National Park Service at 100: Badlands National Park, South Dakota

Badlands

South Dakota’s Badlands National Park has so many beautiful views

For a place called the Badlands, visitors can find this national park a beautiful place to visit. As you look at the jagged edges and rock formations, you’d swear you’re on another planet instead of southwestern South Dakota.

The Badlands National Park offers visitors a variety of options in visiting the area. You can drive, hike trails, or even camp. Most people drive the loop road just off of exit 110 on Interstate 90, near the town of Wall. The length of your visit is up to you. If you just drive through and don’t stop at any of the overlooks or trails, it should take about an hour. For us? About four hours. We stopped at most of the overlooks and short walking trails.

Badlands

We walked to the edge of this formation

It’s nearly impossible to avoid the scenery. As soon as you enter the park from the west, you are welcomed by some of the beautiful landscape in the world. The formations jump out at you at the first overlook. The white and tan colors of the rocks stand out among the patches of green in the valley and the blue sky.

The Badlands were formed through wind and water. What we see today took about 45 million years to create. The area was once underwater as part of prehistoric oceans and seas. So, as time passed and the world evolved, deposits of minerals, creatures and other items created layers of deposits. As water gave way to land, the deposits shined through in almost perfect layers of colors. Then, wind helped form some of the rock patterns through erosion.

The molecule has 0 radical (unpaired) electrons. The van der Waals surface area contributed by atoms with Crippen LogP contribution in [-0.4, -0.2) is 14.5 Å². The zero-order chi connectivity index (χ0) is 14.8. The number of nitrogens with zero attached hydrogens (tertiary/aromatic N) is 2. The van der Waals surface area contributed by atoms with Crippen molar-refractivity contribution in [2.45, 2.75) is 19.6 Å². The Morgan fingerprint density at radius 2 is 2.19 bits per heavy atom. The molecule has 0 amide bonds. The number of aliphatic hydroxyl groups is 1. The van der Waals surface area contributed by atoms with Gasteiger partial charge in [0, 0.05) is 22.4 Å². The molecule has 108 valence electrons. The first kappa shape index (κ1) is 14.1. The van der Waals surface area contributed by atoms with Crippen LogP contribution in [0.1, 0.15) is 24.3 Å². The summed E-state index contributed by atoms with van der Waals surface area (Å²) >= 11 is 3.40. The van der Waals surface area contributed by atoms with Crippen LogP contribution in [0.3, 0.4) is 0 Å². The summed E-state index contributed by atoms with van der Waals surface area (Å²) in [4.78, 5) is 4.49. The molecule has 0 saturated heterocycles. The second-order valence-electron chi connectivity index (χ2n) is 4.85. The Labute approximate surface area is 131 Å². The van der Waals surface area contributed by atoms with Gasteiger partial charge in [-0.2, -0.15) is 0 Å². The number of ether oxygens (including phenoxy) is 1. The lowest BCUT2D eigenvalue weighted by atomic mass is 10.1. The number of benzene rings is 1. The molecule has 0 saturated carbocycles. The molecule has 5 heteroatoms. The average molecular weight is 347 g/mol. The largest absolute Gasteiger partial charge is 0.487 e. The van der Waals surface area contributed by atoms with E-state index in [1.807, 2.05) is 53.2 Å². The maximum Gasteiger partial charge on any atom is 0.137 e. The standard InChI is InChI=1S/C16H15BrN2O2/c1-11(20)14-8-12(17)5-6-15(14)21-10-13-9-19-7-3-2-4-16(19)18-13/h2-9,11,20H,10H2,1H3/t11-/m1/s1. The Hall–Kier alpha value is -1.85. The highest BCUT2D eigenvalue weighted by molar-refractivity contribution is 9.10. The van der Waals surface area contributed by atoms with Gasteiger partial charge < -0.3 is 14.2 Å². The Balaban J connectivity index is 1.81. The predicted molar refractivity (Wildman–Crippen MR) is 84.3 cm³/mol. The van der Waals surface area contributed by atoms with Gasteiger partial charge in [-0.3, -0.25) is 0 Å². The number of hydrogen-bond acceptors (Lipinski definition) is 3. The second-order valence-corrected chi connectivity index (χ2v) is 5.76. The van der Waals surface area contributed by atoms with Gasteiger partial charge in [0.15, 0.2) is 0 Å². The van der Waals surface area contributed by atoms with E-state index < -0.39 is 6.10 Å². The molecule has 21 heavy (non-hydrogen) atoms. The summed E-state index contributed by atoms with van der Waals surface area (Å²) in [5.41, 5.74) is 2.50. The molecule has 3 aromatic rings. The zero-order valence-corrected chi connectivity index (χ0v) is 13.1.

Badlands

We love the near-perfect layers of deposits

Today, most people just admire the beauty of the land. Who really thinks of how the scenery was created? We just want to take in all the beauty, right?

Lisa and I are no different. We’ve been to the Badlands before, but it’s been a long time. The area has changed. The park now has boardwalk trails for people’s safety, as well as information signs. You read about animals that once lived there, such as alligators and sabre tooth tigers. Imagine finding a fossil millions of years old as you walk among the rocks. Unfortunately, visitors aren’t allowed to take fossils or rocks from the park.

Badlands

The views are magnificent

Today, visitors can see animals such as Bighorn sheep, Bison and prairie dogs. We were welcomed to the Badlands National Park by a few Bighorn sheep. We love seeing animals in the wild, yet close up. So, we were pretty excited to see them.

Badlands

Bighorn sheep

I love the different views of each of the formations. Nature offers us so much beauty in the world. The Badlands are a small piece, but as you stand there taking in the view or walking among the rocks, you appreciate their enormity in our neck of the woods.

Badlands

This ground squirrel was a character to watch and difficult to photograph

The Badlands can make anything seem small, especially a bird that landed nearby during one of our stops.

Badlands

I wonder if this bird ever looks at a fossil and goes “My ancestors once roamed this planet.”

While I enjoyed the views of the Badlands, Lisa found a shiny object (or two), when she focused on flowers and bees. As I photographed some beautiful scenery, she decided yellow flowers and bees were more fun. Actually, she loved it when the bees were near the flowers.

Badlands

Lisa’s favorite view – shiny objects. Bees and flowers.

We enjoyed our visit to the Badlands tremendously. They should be included on any visit to western South Dakota. The national park is about 75 miles east of Rapid City.

Badlands

The Badlands should be on everyone’s bucket list

For more information on the Badlands National Park, please visit:

http://www.nps.gov/badl/index.htm

www.visitrapidcity.com

www.travelsouthdakota.com